There are some little photos of these components below. If you click on the photo, you can see it larger.
Multimeter (optional). The multimeter in the photo is set to its 20 V scale, which means 20 volts. For this experiment, you'd set it to read 2000 m, which means 2000 millivolts or 2.000 volts. To measure the current, you rotate the center switch to the scale that reads 200 mA, which means 200 milliamperes (or 0.200 amperes).
Making a single lemon cellEdit
Make the first lemon cell. Your battery is going to have at least 3 lemon cells, but each cell is made the same way.
- Clean your electrodes carefully. Your goal is to get any dirt or grease off of them, and also to scrub away the thin "oxide" coatings on them. It should work fine if you clean them in the same way that you'd clean a pan in the kitchen to make it clean and shiny. Scrubbing with steel wool or with an abrasive sponge will work fine; if you are using a galvanized electrode, be careful not to rub off the zinc coating completely.
- Stick one zinc electrode into the lemon (or other fruit). You may need to use a small knife to cut a slit into the lemon. You want the electrode to go into the lemon as deeply as possible, but you'll need a little bit of the electrode to stick out of the fruit so you can attach a lead wire to it. Wiggle the electrode around a little to smash the membranes inside the fruit.
- Next, stick the copper electrode into the same lemon. You want this electrode to be close to the zinc electrode, but it must not touch the zinc inside the lemon. If they do touch, your cell will not work. As for the zinc electrode, you want to stick the copper electrode into the fruit as far as you can, and you want to wiggle it a bit to make sure the membranes near the electrode are broken.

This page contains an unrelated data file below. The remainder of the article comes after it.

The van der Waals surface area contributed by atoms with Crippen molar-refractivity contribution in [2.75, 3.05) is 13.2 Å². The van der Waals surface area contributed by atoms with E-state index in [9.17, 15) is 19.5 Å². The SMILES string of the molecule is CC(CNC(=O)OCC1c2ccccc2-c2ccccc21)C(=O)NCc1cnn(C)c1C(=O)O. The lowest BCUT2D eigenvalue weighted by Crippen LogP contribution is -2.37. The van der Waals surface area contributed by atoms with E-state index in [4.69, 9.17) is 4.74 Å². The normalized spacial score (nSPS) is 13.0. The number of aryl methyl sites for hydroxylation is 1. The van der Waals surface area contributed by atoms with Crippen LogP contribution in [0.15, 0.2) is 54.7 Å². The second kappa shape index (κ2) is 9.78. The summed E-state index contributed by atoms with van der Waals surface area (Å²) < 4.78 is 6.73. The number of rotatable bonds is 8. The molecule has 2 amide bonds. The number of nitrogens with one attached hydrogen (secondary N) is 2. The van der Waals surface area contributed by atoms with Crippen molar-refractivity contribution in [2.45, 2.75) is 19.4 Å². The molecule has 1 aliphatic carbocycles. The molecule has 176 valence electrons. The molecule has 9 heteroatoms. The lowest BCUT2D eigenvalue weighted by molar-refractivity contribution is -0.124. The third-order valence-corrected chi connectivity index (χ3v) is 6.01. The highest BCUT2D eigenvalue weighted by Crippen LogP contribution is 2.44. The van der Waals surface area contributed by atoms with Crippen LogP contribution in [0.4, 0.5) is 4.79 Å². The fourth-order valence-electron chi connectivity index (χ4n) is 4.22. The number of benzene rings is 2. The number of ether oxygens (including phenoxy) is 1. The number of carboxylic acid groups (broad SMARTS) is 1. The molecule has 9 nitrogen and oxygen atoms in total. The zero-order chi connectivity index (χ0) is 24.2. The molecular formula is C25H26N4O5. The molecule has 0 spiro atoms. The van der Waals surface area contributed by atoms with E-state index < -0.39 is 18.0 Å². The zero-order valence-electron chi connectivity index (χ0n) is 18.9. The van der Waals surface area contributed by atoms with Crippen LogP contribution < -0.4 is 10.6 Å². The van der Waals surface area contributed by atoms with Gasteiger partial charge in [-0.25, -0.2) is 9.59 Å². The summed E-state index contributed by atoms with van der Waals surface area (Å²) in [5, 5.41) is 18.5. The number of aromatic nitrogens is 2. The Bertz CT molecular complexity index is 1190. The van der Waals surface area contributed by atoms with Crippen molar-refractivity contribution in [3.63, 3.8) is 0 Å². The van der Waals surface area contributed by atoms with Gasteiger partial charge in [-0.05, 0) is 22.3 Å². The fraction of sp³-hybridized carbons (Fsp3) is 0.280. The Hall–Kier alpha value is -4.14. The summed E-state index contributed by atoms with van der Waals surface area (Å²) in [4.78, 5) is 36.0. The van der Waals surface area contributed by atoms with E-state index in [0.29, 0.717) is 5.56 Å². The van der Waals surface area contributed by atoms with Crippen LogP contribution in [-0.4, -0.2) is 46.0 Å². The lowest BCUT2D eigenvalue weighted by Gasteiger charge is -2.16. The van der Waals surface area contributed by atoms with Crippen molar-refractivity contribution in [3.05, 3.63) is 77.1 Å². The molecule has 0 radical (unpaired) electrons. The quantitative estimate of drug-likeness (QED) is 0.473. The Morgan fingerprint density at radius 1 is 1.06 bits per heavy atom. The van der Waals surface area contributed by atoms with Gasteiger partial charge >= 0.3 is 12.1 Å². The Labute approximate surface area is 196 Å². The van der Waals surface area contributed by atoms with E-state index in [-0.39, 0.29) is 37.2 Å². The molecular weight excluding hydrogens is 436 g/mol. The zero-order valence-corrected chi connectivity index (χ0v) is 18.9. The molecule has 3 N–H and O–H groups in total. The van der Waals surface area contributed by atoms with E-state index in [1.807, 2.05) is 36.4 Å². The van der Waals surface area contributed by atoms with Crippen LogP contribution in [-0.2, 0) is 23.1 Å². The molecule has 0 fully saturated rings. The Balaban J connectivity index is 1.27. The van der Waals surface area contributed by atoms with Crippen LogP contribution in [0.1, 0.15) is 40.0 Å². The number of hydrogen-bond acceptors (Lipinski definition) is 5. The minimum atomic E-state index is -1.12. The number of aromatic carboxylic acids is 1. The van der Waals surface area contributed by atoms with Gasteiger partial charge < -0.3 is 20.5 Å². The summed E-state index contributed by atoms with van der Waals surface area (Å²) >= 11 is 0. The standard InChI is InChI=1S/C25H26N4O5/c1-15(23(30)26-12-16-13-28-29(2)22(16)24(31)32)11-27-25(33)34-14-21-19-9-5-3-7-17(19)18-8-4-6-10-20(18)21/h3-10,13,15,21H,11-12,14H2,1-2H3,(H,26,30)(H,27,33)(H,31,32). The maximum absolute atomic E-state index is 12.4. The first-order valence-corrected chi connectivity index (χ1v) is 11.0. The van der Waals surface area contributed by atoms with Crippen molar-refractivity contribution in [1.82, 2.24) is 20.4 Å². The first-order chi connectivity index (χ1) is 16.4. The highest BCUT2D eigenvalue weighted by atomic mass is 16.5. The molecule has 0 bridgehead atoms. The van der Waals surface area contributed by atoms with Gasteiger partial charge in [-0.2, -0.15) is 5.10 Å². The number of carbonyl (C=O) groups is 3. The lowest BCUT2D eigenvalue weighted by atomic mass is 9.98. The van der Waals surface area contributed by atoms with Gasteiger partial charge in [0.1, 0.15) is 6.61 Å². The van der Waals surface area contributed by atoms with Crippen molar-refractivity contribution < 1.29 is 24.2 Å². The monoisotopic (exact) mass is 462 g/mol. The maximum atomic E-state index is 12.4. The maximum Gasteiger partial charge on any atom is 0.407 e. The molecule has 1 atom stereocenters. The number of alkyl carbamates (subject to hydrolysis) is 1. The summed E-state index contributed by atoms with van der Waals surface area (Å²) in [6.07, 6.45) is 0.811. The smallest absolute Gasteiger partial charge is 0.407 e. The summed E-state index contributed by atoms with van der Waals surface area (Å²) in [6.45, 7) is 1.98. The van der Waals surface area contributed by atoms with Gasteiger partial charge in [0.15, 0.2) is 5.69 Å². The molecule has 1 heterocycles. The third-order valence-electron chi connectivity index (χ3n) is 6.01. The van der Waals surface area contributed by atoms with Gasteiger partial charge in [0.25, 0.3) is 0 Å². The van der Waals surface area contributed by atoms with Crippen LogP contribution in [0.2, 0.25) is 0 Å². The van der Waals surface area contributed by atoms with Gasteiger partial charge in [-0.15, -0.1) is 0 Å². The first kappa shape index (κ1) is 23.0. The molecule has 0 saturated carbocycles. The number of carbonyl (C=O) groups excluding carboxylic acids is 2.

(Optional) If you are using a multimeter, you can do the following tests to make sure your lemon cell is working.
- Hook up two alligator clips from your leads to the two electrodes. Connect the two clips to the leads of the multimeter.
- Measure the voltage from your lemon cell. It should read about 0.9 - 1.0 volts.
- Measure the current from your cell. You should read a few tenths of a milliampere. Some multimeters are not sensitive enough to measure currents less than one milliampere, in which case you'll just see 0.0 as the reading.
Making the lemon batteryEdit
When several lemon cells are wired together, the collection is called a battery. We usually call a single lemon cell a battery also. Most batteries that you may purchase to use in toys and electronics have just one cell inside.
- You need to make 3 lemon cells. If you're using a multimeter, make sure that each cell generates the correct voltage and the correct current.
- Using two lead wires, connect the three cells together. Connect the zinc electrode on the first cell to the copper electrode on the second. Connect the zinc electrode on the second cell to the copper electrode on the third lemon. This is called a "series" connection; the three cells make up the lemon battery.
Connecting the LEDEdit